Our Members:

Digital Forensics Approach

The pervasive integration of digital technology into both professional and personal spheres has given rise to an array of data sources. Common sources include desktop computers, servers, network storage devices, laptops, and portable digital devices like PDAs, cell phones, digital cameras, and audio players. Recognizing and understanding these diverse data sources is crucial for analysts conducting digital investigations.


Identifying potential digital forensic evidence in cybercrime investigations and electronic discovery lawsuits demands a systematic and thorough approach. Investigators should focus on various computing devices, including computers, laptops, servers, and mobile devices, examining internal and external storage media. Network infrastructure, such as routers and firewalls, must be scrutinized for logs and communication patterns. Additionally, the analysis extends to storage devices like external hard drives, USB drives, and cloud storage accounts. Digital communications, including emails and instant messaging logs, provide insights, and meticulous examination of system logs and file systems aids in detecting anomalies or unauthorized access. Cloud services and peripheral devices, like printers and cameras, may also yield relevant data. Investigating internet artifacts, such as browser history and cached data, is crucial, as is extracting information from mobile devices, including call logs and GPS data. Collaboration with IT and legal teams ensures a comprehensive and legally sound approach to evidence identification, acquisition, and preservation throughout the investigative process.


After identifying potential data sources, the analyst must execute a three-step data acquisition process. This involves developing a data acquisition plan, acquiring the data, and subsequently verifying the integrity of the acquired information. During this phase, it is essential to create multiple copies of relevant files, maintaining a master copy and a working copy to ensure the preservation of original data. Additionally, capturing significant timestamps and addressing technical aspects like hidden files and are critical components of the collection process.


Following data acquisition, the analyst delves into the analysis phase, employing a methodical approach to draw conclusions. This involves identifying individuals, locations, items, and events while establishing relationships between them. Correlating data from multiple sources, such as network intrusion detection system logs and host audit logs, aids in constructing a comprehensive understanding. Specialized tools like centralized logging and security event management software play a vital role in automating data gathering and correlation processes.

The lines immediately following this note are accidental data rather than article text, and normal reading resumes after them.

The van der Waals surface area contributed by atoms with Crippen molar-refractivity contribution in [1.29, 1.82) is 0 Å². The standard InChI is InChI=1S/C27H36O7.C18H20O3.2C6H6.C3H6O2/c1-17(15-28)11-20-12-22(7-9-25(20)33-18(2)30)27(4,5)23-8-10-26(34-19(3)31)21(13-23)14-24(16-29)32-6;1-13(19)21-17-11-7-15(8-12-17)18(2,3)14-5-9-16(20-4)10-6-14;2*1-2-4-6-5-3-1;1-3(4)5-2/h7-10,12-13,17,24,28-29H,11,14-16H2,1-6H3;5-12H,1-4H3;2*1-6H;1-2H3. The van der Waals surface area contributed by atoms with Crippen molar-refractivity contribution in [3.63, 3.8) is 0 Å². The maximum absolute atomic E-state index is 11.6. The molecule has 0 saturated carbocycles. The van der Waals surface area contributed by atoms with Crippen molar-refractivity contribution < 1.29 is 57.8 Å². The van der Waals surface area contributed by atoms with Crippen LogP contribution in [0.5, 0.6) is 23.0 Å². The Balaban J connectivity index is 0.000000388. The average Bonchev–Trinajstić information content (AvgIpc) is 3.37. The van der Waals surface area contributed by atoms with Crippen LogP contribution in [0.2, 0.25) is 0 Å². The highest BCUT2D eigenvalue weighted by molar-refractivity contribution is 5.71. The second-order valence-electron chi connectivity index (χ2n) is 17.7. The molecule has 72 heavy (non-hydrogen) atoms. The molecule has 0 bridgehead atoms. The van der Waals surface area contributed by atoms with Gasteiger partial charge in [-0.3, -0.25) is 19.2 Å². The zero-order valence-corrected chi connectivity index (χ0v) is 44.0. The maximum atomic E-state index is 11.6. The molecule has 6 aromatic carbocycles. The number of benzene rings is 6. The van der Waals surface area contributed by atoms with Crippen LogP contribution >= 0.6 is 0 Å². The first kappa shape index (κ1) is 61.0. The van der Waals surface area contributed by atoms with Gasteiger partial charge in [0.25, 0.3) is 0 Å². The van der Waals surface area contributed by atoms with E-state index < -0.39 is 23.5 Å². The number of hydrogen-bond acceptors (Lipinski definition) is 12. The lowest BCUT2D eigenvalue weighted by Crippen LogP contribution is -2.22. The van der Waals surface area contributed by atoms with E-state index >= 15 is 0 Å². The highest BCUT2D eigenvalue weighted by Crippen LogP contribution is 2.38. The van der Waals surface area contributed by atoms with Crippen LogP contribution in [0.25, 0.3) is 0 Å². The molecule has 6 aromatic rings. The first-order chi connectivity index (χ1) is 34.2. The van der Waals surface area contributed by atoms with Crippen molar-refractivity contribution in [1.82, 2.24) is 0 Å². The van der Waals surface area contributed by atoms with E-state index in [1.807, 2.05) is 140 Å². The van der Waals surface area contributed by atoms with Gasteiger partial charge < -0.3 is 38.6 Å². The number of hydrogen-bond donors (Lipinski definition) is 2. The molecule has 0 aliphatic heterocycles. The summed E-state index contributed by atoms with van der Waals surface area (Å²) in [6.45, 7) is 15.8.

The final phase is reporting, wherein information derived from the analysis is prepared and presented. Analysts face several considerations during this phase, including accounting for alternative explanations when information is incomplete. Knowing the audience is crucial, tailoring reports for law enforcement, system administrators, or senior management based on their specific needs. Reporting also involves identifying actionable information that may lead to new data sources or preventive measures. Analysts should address problems identified during the investigation, such as policy shortcomings or procedural errors.

Continuous Improvement:

Many forensic and incident response teams conduct formal reviews after major events, considering improvements to guidelines and procedures. Changes are implemented, and team members are informed and reminded regularly. This iterative process ensures that the team remains updated on the latest procedures and best practices, enhancing the overall effectiveness of digital forensics and incident response efforts.

Digital forensics is challenging. It begins with the identification of diverse data sources to a three-step data acquisition process involving planning and verification. It requires a methodical approach to analysis for drawing conclusions, and the importance of tailored reporting considering alternative explanations and audience needs, and the significance of continuous improvement through formal reviews and regular updates for forensic and incident response teams.









The American Society of

     Digital Forensics & eDiscovery, Inc®

      For Digital Evidence Experts™

      2451 Cumberland Parkway, Suite 3382 

     Atlanta, GA 30339-6157

     (404) 919-1143











Copyright 2024

All Rights Reserved

Powered by Wild Apricot Membership Software